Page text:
The name of Jesus is mentioned several times in the graffiti in the form of Monograms (“Christrograms”) serving the epithets of Lord, Christ, Most High and God; the word ‘Amen’ is also present. The name of Peter is also inscribed on the walls.

The 4th century pilgrim Egeria visited this church and described it (as preserved by Petrus Diaconus in 1137) as follows: “The house of the prince of the Apostles in Capernaum was changed into a church; the walls, however are still standing as they were.”

This house-church would further go under modification in the fifth century CE. The old churches were filled in with dirt and an octagonal church was built on its new platform.

Peter’s house (or mother-in-law’s house – later tradition tells us the name of Peter’s wife is Petronilla – in which Andrew also resided) was certainly an important place of gathering for the followers of Jesus (Mark 1:29-34, Matthew 8:14-17; Luke 4:38-41) and was very likely the home of Jesus himself (Matthew 17:24-25). The house itself is located just 30 meters away from the First Century Synagogue. Excavations have shown that the house was on the North-South street of Capernaum and that it had an open space before the entry and a large courtyard in the center of a number of surrounding rooms. This seems to confirm what is said in Mark 1:33 that the “The whole town gathered at the door.”

Photo by Paco Forriol

Collapsed rooftops on the floors of the 1st century houses in Capernaum have confirmed how roofs were made, through a mixture of mud, river reed and layers of plaster. This soft-made mixture was certainly not made of coarse stone or heavy wood which was not readily available to the common man. Therefore, when we read about the paralytic being brought to Jesus in Mark 2:4 that they “made an opening in the roof above Jesus and, after digging through it, lowered the mat the paralyzed man was lying on,” we understand that the writer of Mark, the disciple Peter, clearly had first hand knowledge of how rooftops were made in his town.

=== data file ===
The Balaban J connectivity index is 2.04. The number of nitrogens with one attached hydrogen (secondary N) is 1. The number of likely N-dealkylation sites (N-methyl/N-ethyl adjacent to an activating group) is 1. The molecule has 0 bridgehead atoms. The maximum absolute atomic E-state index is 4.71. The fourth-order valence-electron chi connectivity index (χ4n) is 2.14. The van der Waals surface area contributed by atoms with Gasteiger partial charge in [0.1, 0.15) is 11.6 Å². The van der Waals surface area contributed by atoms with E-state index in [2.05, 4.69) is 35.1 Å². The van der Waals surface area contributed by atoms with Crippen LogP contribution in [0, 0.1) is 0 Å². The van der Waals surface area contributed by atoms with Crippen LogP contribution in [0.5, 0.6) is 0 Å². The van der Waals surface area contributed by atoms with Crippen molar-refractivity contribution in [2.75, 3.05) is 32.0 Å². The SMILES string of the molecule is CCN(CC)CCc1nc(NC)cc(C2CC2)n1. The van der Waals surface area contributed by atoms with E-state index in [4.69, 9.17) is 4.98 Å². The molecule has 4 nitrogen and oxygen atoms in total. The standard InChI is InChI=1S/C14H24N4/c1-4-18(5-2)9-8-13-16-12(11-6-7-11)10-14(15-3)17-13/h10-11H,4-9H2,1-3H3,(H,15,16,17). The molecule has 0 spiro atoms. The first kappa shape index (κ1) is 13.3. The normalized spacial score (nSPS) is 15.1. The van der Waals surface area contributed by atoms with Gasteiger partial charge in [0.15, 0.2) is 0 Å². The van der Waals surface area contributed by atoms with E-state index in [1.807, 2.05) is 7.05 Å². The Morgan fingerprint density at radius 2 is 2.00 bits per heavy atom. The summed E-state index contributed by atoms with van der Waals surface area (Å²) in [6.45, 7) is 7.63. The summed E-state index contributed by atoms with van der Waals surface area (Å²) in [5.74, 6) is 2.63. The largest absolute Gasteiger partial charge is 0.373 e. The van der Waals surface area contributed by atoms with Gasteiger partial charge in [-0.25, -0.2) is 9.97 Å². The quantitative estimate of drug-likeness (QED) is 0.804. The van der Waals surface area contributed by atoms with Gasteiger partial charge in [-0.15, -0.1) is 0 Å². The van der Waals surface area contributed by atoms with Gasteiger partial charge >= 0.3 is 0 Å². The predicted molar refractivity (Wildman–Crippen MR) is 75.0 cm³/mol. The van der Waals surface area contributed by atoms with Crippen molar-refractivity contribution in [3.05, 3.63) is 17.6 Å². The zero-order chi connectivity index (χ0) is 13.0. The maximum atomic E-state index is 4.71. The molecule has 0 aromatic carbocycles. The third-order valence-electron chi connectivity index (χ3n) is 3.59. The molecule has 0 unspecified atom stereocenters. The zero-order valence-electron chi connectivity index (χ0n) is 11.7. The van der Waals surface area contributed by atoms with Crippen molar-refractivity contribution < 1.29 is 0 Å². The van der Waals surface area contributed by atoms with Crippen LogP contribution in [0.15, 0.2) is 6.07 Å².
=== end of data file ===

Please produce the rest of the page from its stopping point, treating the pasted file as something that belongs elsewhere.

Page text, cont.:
There were certainly many other houses in Capernaum mentioned in the New Testament: the house of Matthew (Mark 2:15-17), the house of Jairus (Mark 5:21-23, 35-43), and the house of the Roman centurion (Luke 7:1-10). However, it was for the several miracles and the fact that Jesus’ residence was with Peter that that the early Christians built the first house-church (domus ecclesia) on top of the ruins of Peter’s house.

The Roman milestone was discovered in 1975. It’s discovery confirms that site labeled as a ’border-town’ in Mark 2:13-15 sat on the all important road connecting ancient Egypt and Mesopotamia known as the Via Maris. The inscription reads as follows: IMPERATOR CAESAR DIVI TRAIANI PARTHICI FILIUS DIVI NERVAE NEPOS TRAIANUS ADRANUS AUGUSTUS. The translation: “The Emperor Caesar of the divine Trainanus Parthicus son, of the divine Nerva, nephew, Traianus Adrianus Augustus…”

Along your visit to the synagogue, you see stone water jars belonged to the 4th century synagogue and were used for ritual purification before entering the synagogue. Their presence reminds us of Jesus’ first miracle in Cana of Galilee when it is says in John 2:6: “Nearby stood six stone water jars, the kind used by the Jews for ceremonial washing, each holding from twenty to thirty gallons.”

Capernaum is also home to the famous “Zebidah” inscription discovery. This inscription can be translated as follows: “Alpheus, the son of Zebidah, the son of John made this column. May it be a blessing for him.” Some site the references Alpheus, Zebidah, and John as evidence for the Zebidee family that possibly continued to live in the area of Capernaum for centuries after the time of the disciples.